Instead of outrage, Struggles for Justice must point out that the Republican Party is in serious trouble. We ought to be worried and sad over that. Most Republican voters are wonderful people, and they are as law-abiding as they come. Even they deserve far better than they are getting from their leaders in this campaign.
It is unfortunate, but the Secret Service ought to calmly investigate the Nugent episodes and if they find his speech to be inciting riot or revolution using violence against the President and the rest of the government, his remarks ought to be taken seriously, and he ought to be prosecuted. Nugent had every opportunity to say his vehement opposition to President Obama was not violent and that it was dangerous to speak the way he did at a National Rifle Association Convention where even the NRA deserves better than that and where the context for such speech actually surpasses the old standard once uttered in a supreme court decision limiting our extensive rights of free speech where we are told you “cannot yell fire in a crowded theater.”
We all know how offensive Rush Limbaugh’s speech is. Dana Loesch said she wanted to drop her drawers and pee on the corpses of Afghan Taliban some months ago.
What is happening on the right regarding political speech? In these contexts, and with the actual words used, the misstatements of a Hillary Rosen pale into the insignificance they deserve. She did apologize and not double-down on her statement that Ann Romney had not worked a day in her life. Ann Romney did work hard to raise her sons. But we know what Rosen meant. Ann Romney had a lot of help. She has not had to combine work outside the home and child-raising. Thank God for that. Motherhood is very taxing even when it is not accompanied by another job.
Are we at war? Nugent’s comments would seem to suggest so. But that war would have to be one waged between Americans and not with any foreign power. One pundit commenting on Nugent and his ideas and words asked seriously whether or not the comments were in the context of the pre-Civil War era or afterward. And that they might indicate the re-emergence of the Civil War of 1861-65. Or is it to be a new civil war a la Syria or Libya?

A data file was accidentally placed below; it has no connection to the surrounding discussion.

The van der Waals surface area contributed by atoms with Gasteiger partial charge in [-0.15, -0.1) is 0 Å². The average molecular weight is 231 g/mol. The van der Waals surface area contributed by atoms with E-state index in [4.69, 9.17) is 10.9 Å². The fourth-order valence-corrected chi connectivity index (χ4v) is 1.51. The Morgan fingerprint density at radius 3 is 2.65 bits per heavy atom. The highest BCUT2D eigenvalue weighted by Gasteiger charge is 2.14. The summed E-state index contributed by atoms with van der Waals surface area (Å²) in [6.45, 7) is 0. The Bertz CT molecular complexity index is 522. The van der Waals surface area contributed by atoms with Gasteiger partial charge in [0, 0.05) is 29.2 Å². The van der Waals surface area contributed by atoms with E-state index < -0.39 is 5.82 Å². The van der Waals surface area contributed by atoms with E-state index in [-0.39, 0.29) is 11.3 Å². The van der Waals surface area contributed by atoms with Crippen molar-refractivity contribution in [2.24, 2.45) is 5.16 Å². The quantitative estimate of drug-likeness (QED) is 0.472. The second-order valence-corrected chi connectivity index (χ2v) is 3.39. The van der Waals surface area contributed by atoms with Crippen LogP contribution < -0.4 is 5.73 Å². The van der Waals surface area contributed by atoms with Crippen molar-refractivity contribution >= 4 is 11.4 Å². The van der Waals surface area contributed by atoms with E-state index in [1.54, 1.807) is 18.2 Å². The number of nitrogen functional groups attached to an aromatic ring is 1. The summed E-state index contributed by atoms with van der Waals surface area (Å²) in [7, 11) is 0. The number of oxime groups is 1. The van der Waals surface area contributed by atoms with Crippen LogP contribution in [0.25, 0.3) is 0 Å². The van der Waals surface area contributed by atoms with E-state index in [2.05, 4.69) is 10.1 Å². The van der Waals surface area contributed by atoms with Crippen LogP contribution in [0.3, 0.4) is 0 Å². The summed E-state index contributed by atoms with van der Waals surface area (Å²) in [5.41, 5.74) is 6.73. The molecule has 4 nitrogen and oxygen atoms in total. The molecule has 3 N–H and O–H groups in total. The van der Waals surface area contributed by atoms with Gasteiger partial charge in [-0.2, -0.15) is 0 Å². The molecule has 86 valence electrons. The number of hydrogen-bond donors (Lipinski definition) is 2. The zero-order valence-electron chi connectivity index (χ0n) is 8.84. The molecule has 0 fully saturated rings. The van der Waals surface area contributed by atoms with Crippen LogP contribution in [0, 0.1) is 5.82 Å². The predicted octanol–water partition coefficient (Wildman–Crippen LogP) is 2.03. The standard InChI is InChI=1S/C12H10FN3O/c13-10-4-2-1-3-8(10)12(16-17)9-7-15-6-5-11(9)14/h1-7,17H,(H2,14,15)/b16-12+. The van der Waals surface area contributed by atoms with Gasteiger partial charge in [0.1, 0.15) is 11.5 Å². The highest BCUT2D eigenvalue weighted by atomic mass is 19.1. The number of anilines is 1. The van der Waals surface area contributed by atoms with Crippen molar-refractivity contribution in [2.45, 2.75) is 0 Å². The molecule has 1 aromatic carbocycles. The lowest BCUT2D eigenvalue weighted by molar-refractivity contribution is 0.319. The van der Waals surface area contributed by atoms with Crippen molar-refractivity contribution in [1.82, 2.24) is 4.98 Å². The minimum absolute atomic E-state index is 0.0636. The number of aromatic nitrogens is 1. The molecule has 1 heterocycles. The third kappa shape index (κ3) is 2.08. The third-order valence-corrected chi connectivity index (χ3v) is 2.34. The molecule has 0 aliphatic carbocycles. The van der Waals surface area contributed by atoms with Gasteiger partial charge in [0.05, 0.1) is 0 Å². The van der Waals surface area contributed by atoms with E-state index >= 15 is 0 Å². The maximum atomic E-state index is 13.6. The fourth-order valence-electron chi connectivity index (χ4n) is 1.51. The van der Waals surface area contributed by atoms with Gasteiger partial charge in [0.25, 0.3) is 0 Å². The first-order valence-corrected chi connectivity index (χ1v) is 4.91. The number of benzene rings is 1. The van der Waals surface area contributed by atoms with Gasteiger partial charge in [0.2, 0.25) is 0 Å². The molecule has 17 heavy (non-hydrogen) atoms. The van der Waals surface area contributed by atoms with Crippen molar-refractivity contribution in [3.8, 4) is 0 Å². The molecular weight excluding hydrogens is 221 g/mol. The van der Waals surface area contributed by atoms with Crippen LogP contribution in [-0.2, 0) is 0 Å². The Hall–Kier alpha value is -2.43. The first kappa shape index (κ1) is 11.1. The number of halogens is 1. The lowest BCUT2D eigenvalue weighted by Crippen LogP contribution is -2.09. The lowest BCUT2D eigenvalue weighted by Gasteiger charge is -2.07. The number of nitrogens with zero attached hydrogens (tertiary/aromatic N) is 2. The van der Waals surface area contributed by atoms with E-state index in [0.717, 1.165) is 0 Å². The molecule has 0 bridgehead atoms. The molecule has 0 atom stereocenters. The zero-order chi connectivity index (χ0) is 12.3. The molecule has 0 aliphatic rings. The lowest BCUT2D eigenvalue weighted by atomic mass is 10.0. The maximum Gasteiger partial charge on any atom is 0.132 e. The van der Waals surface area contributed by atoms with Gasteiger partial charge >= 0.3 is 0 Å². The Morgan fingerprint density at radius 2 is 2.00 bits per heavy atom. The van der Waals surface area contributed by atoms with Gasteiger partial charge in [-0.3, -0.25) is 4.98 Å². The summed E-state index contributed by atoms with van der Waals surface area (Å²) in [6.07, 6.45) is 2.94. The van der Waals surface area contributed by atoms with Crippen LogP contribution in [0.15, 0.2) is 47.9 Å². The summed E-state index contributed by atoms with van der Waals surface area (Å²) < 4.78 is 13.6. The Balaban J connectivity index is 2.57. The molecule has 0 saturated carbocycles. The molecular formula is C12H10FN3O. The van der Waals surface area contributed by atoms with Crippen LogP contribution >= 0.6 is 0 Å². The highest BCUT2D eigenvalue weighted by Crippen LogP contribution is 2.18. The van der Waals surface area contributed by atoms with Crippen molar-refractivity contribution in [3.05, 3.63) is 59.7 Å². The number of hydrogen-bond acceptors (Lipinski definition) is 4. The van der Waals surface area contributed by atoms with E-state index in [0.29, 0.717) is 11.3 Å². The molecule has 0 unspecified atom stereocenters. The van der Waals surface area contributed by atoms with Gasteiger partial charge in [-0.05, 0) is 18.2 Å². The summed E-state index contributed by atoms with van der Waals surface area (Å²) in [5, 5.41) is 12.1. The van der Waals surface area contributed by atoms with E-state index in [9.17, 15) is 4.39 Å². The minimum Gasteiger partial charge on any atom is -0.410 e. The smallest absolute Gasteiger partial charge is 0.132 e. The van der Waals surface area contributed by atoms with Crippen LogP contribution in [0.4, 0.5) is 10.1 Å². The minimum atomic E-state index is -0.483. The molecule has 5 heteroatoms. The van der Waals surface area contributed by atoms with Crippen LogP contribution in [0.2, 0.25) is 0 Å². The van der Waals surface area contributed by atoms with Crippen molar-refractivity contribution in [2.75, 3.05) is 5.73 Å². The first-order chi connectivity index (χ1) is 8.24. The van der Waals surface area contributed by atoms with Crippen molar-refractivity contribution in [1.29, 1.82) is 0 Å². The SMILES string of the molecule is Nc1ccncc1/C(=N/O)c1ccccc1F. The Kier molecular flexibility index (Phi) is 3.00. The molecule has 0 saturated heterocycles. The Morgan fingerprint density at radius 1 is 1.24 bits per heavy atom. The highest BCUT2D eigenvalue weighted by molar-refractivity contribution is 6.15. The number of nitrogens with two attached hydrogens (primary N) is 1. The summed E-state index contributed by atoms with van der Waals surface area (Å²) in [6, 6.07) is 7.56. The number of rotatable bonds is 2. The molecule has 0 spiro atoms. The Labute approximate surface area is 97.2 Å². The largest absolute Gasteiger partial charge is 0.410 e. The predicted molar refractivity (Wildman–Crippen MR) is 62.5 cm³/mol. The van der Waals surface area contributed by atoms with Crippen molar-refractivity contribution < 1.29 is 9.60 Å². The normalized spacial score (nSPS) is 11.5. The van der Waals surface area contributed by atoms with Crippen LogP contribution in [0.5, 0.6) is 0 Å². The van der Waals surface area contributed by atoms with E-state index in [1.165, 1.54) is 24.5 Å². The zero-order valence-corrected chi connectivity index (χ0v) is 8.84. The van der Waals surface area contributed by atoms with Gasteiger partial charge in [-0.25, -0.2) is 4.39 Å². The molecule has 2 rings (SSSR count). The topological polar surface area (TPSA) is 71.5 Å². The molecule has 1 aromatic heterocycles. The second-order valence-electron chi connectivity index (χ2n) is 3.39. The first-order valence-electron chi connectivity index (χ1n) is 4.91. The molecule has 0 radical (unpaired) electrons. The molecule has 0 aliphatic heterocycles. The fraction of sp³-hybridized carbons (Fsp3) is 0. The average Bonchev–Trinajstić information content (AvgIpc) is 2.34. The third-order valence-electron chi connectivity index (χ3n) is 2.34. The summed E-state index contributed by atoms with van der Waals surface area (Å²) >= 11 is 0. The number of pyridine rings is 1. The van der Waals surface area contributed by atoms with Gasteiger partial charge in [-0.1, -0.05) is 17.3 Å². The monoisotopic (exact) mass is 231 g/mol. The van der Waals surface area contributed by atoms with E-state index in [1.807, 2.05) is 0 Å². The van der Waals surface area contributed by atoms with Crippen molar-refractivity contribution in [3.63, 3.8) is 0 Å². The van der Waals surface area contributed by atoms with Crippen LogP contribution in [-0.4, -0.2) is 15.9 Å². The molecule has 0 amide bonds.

We are a nation obsessed with guns and violence and killing. We love it. We cannot get enough of it. And so we are condemned to acts of shooting violence all over the United States. A post office here, a high school there, a convenience store somewhere else, and a university where thirty died and even a humble parking lot at a supermarket where a mild-mannered but principled woman was trying to meet the people she wanted to help. She was shot down for her trouble like a dog with a nut with a thirty round clip that was employed to good advantage not only to shoot her down and drastically change her life but to end the lives of more than half a dozen others and change other’s lives.
Ted Nugent’s incendiary comments at a gun convention in St. Louis further enflame those who are disposed to act with violence. Yes, the Secret Service ought to arrest and prosecute Nugent to the full extent of the law.